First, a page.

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‘We’re all in this together’

Football | Published:

FROM the first of November Jersey football referees will be stricter in their application of the laws in a bid to help eradicate player indiscipline.

Jersey Football Association chief executive: Jean-Luc Desbois

An overall plan was announced this morning that stakeholders throughout the Island game hope will lead to better behaviour on and off the pitch.

The move comes on the back of September's red card explosion, when ten players were sent off over one weekend, several for abuse of referees, including one directed at a 16-year-old official.

The Jersey Football Association, the referees and the Jersey Football Combination have agreed the plan to improve Island football. Clubs are being informed and the plan will be implemented at the start of November.

JFA chief officer Jean-Luc Desbois said: ‘The good thing about all this is the coverage it has been given. It has really highlighted the problem – which is a problem in the game everywhere.

‘We are a small community and we are going to work hard to manage it.

‘We can’t reinvent the wheel, but we have to be more consistent in the application of the laws. Everyone has to support this – including spectators and parents.

‘This whole exercise of improving discipline is as important as safeguarding is to football, so referees are gradually going to up the ante and tackle the problem.

‘The game has changed. Years ago a mistimed tackle was a free kick but now many result in a card and players criticise that.

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‘That’s what happens in the game now – the laws are the same all over the world and it is not going to go away by players criticising.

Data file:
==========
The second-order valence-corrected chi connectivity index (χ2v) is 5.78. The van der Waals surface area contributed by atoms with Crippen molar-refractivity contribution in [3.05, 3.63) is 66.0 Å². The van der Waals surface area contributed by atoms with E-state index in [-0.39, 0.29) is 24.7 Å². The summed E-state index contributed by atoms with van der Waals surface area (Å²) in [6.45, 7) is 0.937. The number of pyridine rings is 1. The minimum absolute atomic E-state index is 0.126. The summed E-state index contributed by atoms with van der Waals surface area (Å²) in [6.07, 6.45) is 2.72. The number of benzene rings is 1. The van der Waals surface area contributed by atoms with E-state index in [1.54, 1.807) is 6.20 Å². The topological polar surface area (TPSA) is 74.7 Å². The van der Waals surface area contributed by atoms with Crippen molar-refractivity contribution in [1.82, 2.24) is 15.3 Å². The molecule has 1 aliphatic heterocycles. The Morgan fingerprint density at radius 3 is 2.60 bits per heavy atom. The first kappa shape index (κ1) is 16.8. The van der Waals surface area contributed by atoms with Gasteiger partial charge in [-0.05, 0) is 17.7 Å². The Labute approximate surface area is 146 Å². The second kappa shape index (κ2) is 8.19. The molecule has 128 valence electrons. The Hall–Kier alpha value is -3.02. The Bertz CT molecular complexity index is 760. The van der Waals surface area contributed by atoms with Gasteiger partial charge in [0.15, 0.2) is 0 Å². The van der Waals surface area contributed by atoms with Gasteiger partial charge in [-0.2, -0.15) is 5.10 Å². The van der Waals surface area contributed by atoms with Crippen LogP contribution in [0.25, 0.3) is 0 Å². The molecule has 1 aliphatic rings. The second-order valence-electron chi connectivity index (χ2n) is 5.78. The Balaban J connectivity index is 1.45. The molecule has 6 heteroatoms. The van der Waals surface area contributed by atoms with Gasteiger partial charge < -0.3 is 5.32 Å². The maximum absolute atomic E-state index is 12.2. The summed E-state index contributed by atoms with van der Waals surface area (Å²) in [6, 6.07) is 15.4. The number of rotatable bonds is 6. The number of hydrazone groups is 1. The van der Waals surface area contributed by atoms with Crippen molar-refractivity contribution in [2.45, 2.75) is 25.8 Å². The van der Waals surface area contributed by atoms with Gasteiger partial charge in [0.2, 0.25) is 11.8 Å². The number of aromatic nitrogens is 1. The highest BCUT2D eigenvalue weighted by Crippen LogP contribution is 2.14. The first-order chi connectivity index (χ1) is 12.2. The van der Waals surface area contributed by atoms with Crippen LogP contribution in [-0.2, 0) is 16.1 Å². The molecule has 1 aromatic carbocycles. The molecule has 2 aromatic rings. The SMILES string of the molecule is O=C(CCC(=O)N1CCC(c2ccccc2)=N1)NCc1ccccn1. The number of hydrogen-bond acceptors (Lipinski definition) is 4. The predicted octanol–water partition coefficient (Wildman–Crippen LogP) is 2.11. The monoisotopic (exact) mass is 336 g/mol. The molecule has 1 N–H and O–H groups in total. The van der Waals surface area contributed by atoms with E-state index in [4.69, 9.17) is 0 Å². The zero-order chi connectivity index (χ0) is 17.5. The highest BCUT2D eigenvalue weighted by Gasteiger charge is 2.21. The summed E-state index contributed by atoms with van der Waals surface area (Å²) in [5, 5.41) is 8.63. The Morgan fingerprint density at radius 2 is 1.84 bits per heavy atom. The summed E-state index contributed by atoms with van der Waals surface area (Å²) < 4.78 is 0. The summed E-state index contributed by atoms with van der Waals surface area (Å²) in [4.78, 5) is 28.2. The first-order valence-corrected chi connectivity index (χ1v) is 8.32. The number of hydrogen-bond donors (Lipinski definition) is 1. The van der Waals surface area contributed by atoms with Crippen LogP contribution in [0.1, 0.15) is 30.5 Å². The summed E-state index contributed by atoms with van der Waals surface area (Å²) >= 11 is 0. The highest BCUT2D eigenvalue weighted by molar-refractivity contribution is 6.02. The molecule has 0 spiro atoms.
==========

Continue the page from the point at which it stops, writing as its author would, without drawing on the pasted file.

‘We need to take this action as a collective. People behind the scenes are working hard and everyone has a responsibility.’

JFA Referees’ committee chairman Mark Le Cornu said: ‘Everyone has to pull together for the benefit of football.

‘It really has reached a point where something has to be done, because it’s gone too far with what happened last month.

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‘A referee can only do as much as possible when it happens in front of him, but clubs, managers and coaches can play a part too by getting everyone to behave.

‘No one party is [totally] guilty in this. We all have to work together to make football a better experience for everyone, as some are turning away from it because of what has happened.’

Desbois added: ‘The journey we are about to embark on will have no finish line, it will take time and a great deal of effort, tolerance and understanding.

‘Under the FA Respect campaign banner I’d like to see leading players in the men’s and women’s games stepping up and leading teams properly.

‘I think it would be good to see local faces on posters calling for Respect and I’m going to contact players and ask them if they are prepared to do it.’

Recent statistics appear to support the stance that a harder line can work. The JFA released figures on the disciplinary front the introduction of the sin-bin last season’, with cautions dropping to 1,802 last season compared to 2,682 in 2016-17.

Said Le Cornu: ‘While the sin-bin may be seen as an extra layer of punishment, it actually helps players and clubs.’

Desbois added: ‘Referees are not under instruction or any pressure to issue more cards, which carry fines – the JFA are not trying to increase revenues through cautions.

‘This may surprise the sceptics, as although sin-bins have reduced income for the JFA, referees and the association encourage and challenge our footballers to reduce the level of fines by improving their conduct.’

The plan to improve Jersey football highlights the more frequent and applied use of sin-bins for dissent and bad language as one way to tackle the issue. It also calls for clubs to punish or exclude serious offenders or troublemakers. Referees have been asked to be firmer with players but to be mindful of respecting them. The changes also extend further than the pitch with sideline players, staff and supporters also partial to the rules. Sanctions will also be eligible against players who use social media to abuse referees, alongside many other changes.

Andy Bradshaw

By Andy Bradshaw
Sports Reporter

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